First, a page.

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New COVID testing options offered in St. Louis County on the Iron Range, DECC

The return of students to in-person learning, combined with the rising number of new COVID-19 cases, has greatly increased the demand for COVID-19 testing.

St. Louis County Public Health is working with the Minnesota Department of Health (MDH) to increase the availability of walk-in saliva tests, in particular on the Iron Range.

Free saliva tests are now available on the following days at the following locations, and will continue until further notice:

. Mondays, 1-5 p.m., Eveleth Auditorium, 421 Jackson Street, Eveleth

. Tuesdays, 8 a.m. to noon, Iron Trail Motors Event Center, 919 6th Street South, Virginia

. Fridays, noon – 4 p.m., St. Louis County Government Services Center – Virginia, 201 South 3rd Avenue, Virginia

Meanwhile, the state has announced that the saliva testing site at the DECC in Duluth will expand its days of operation. Beginning today, the testing site inside the DECC’s Paulucci Hall will double in size, providing space to serve approximately 1,000 people per day.

The DECC site will be open next week, Monday-Saturday, from 11 a.m. to 6 p.m. Beginning the week of October 11 and continuing indefinitely, the site will operate Tuesday-Saturday, from 11 a.m. to 6 p.m.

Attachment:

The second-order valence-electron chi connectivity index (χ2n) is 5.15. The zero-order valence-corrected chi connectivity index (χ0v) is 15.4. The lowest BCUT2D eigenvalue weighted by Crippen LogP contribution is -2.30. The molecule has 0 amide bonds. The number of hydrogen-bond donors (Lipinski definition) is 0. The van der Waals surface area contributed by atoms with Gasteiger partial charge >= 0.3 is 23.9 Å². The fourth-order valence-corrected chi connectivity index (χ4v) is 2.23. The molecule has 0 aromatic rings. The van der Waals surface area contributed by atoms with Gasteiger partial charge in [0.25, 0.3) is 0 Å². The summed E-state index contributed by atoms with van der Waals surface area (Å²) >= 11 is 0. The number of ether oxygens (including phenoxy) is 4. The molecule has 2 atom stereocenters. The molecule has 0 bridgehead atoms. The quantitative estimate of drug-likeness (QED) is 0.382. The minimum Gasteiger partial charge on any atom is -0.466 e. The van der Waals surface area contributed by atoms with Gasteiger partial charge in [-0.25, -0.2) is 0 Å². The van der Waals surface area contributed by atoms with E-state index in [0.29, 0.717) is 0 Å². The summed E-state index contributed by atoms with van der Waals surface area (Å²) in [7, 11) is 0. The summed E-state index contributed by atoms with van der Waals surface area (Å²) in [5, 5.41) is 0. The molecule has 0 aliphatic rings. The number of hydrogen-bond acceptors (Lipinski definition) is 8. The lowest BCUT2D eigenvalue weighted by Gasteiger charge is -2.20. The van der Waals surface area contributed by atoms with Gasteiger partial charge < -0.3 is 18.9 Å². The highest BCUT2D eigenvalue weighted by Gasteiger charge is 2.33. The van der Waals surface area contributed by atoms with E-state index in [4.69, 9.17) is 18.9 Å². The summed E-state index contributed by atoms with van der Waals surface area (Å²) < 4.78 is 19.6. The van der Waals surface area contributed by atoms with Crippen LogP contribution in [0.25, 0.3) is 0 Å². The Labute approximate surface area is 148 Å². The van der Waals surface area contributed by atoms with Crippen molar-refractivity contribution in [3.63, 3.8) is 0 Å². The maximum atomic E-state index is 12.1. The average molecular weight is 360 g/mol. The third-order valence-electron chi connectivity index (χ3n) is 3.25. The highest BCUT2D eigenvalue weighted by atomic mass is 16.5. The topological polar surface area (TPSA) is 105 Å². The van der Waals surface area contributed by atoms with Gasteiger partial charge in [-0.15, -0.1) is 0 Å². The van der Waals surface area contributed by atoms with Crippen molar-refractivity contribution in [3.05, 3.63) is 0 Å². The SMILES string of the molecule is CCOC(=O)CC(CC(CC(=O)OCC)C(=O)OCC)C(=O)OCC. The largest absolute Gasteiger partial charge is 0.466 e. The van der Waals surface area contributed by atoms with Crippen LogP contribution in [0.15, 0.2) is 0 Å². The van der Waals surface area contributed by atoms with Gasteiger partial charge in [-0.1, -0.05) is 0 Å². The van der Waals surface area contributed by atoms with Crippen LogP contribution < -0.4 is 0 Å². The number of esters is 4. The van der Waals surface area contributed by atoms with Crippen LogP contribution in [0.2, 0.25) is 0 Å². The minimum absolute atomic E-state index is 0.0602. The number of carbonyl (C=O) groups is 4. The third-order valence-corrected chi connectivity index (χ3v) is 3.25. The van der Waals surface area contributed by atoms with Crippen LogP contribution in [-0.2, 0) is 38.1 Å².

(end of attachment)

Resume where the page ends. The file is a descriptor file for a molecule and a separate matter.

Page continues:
“We are hearing numerous concerns from people about how difficult it has been to access COVID tests the last few weeks,” said Amy Westbrook, St. Louis County Public Health division director. “With hospitals and clinics, pharmacies, my team in public health – we’re pretty much all at capacity, so it takes some coordination to redirect resources. We’re grateful that people are doing the right thing and seeking out testing, and we want to make it as easy as possible for them to do that.”

Other options for COVID-19 tests include contacting your medical provider or pharmacy for an appointment, or look for other COVID-19 testing locations in the area, which can be found online at: People also may order a free Vault saliva test-at-home kit at

People should not go to a hospital Emergency Department or Urgent Care just for a COVID test.

“The emergency departments and urgent care sites are busy and need to be able to focus their resources on caring for those who are ill and require treatment,” said St. Luke’s Co-President/CEO and Chief Medical Officer Dr. Nick Van Deelen, “If you simply need a test for COVID 19 due to an exposure or do not have symptoms severe enough to require evaluation by a provider, please utilize one of the alternative testing options.”

“We encourage people to have a plan for getting tested and to recognize that there isn’t a quick solution to avoid quarantine.” said Westbrook. “Order a test-at home kit now so that you have it on hand, or know where you can call or go for an appointment. If an unvaccinated person is a close contact of a confirmed case, it is recommended to wait a minimum of 3-5 days to get tested, and then expect another 24-48 hours for results to come back.”

People also should be aware of the difference between test types available and in what instances they work best. Antigen tests, the rapid tests that many people are seeking for the quick result, are in short supply and are recommended for people who are already symptomatic. PCR tests – which include both nasal swab and saliva tests – are considered the gold standard for accuracy, and are recommended for anyone regardless if they have symptoms.

Published in Breaking Essentia

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